The State Bank of Pakistan (SBP) will unveil the next monetary policy on November 29 and all eyes will be on the interest rate to see whether it will be increased or left unchanged.
Many analysts are expecting the central bank to jack up the discount rate by another 50 basis points, the third increase in a row, after similar hikes in July and September aimed at arresting runaway inflation and restricting government borrowing from central bank. The discount rate currently stands at 13.5 per cent.
A debate has also erupted whether the rate hike will pay off since despite the previous two increases, inflation has once again reared its head and is feared to rise further.
Though the heavy printing of currency for government borrowing causes an increase in inflation due to pressure on the rupee, so far the successive rate hikes have failed to discourage the government from approaching the State Bank.
Besides, there is supply-side pressure due to shortage of commodities such as sugar and oil and that propels inflation.
According to a report, the government borrowed Rs186 billion from the State Bank in the first four months (July-October) of the current fiscal year. In October, inflation stood at 15.33 per cent compared with the target of 9.5 per cent set for the year.
Furthermore, an increase in power tariffs and prices of petroleum products has also made the cost of living and business dearer for citizens and business owners alike.
“Increase in the interest rate will not rein in the rising prices of oil and other commodities. Instead, borrowing at a high cost by the private sector will lead to an increase in inflation as businesses will pass the burden to end-consumers,” said Khurram Shehzad, head of research at InvestCap.
He said high interest rates would restrict investment in businesses which would result in less job opportunities and perhaps even unemployment. “Repayment of high-cost loans will be difficult and bad loans will increase.” In the July-September quarter, non-performing loans of banks increased the most in six quarters, rising by Rs32 billion to reach Rs494 billion, according to data released by SBP.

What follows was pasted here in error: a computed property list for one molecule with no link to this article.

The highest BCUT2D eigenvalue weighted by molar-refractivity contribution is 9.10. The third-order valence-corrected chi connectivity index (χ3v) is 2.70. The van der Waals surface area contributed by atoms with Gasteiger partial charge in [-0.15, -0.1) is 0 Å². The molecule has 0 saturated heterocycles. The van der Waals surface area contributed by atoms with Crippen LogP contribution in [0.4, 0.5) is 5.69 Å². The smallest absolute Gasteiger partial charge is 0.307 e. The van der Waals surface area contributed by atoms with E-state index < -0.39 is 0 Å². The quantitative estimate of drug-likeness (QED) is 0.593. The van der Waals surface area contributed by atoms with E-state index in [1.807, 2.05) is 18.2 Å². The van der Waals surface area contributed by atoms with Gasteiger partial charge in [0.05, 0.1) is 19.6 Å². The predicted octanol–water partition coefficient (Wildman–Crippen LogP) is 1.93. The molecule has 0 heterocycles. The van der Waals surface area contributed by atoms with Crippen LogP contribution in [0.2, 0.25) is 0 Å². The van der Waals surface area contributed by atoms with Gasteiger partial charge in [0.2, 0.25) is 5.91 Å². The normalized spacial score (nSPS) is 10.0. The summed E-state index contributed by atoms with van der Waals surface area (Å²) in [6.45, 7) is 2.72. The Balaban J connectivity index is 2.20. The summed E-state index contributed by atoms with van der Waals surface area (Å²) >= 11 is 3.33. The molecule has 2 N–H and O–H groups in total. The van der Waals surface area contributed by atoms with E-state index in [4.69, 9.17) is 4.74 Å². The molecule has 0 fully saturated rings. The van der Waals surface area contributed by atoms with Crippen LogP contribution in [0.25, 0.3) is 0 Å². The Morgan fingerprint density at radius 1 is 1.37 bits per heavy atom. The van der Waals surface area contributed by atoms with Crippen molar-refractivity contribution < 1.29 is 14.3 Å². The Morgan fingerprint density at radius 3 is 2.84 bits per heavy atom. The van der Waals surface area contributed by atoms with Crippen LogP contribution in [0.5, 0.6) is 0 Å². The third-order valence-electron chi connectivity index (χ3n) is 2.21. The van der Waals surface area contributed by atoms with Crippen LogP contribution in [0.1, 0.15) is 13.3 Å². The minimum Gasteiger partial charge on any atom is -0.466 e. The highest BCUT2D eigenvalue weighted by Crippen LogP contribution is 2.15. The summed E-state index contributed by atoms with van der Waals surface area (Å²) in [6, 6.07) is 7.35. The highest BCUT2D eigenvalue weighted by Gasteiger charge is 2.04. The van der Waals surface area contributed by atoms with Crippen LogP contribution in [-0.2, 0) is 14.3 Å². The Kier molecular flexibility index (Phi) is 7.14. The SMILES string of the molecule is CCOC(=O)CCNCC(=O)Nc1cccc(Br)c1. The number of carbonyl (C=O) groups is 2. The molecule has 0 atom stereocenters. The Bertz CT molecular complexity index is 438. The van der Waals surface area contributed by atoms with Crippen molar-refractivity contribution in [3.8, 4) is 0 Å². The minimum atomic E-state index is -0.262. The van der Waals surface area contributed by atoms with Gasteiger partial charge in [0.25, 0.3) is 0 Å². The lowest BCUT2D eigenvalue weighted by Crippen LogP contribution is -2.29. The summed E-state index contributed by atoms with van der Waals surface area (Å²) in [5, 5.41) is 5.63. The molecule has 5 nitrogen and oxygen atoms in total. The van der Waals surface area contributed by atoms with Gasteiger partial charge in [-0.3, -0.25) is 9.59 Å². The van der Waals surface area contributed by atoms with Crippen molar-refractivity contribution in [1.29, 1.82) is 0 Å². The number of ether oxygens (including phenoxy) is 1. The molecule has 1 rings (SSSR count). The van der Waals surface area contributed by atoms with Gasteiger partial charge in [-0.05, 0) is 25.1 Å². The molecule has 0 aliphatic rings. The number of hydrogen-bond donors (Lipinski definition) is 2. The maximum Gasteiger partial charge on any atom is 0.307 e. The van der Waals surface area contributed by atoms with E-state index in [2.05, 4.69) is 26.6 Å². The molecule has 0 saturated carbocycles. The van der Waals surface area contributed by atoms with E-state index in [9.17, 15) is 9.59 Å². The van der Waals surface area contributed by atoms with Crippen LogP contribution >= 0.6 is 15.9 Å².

Shehzad, however, praised recent government initiatives to float Ijarah Sukuk (a type of Islamic bond) for raising Rs80 billion in the second quarter and the launch of new national savings schemes. “These alternatives are aimed at reducing government borrowing from the central bank which will eventually ease pressure on the rupee and stabilise the currency.”
Comparing the economies of neighbouring India and China with Pakistan, he said Delhi and Beijing have been pushing up interest rates in a bid to contain their over-heating economies which was causing inflation.
India and China are expected to notch up high growth rates of 8-10 per cent this year.
“The central bank is expected to adopt a cautious stance and it may not increase the interest rate after hikes in the previous two monetary policies,” said Mustufa Bilwani, an analyst at JS Global Capital, quoting a research report.
He said inflation in October was lower than expected, adding that any further rate hike would hamper the already low flow of credit to the private sector. “Credit off-take will further go down and that will create over-pessimism among businesses.”
Bilwani said the impact of monetary tightening on inflation and government borrowing will not be significant as the country faces a shortage of commodities that need to be imported, while the government needs to borrow in order to meet its expenditures.
The writer is incharge Business desk for The Express Tribune.
Published in The Express Tribune, November 22nd, 2010.
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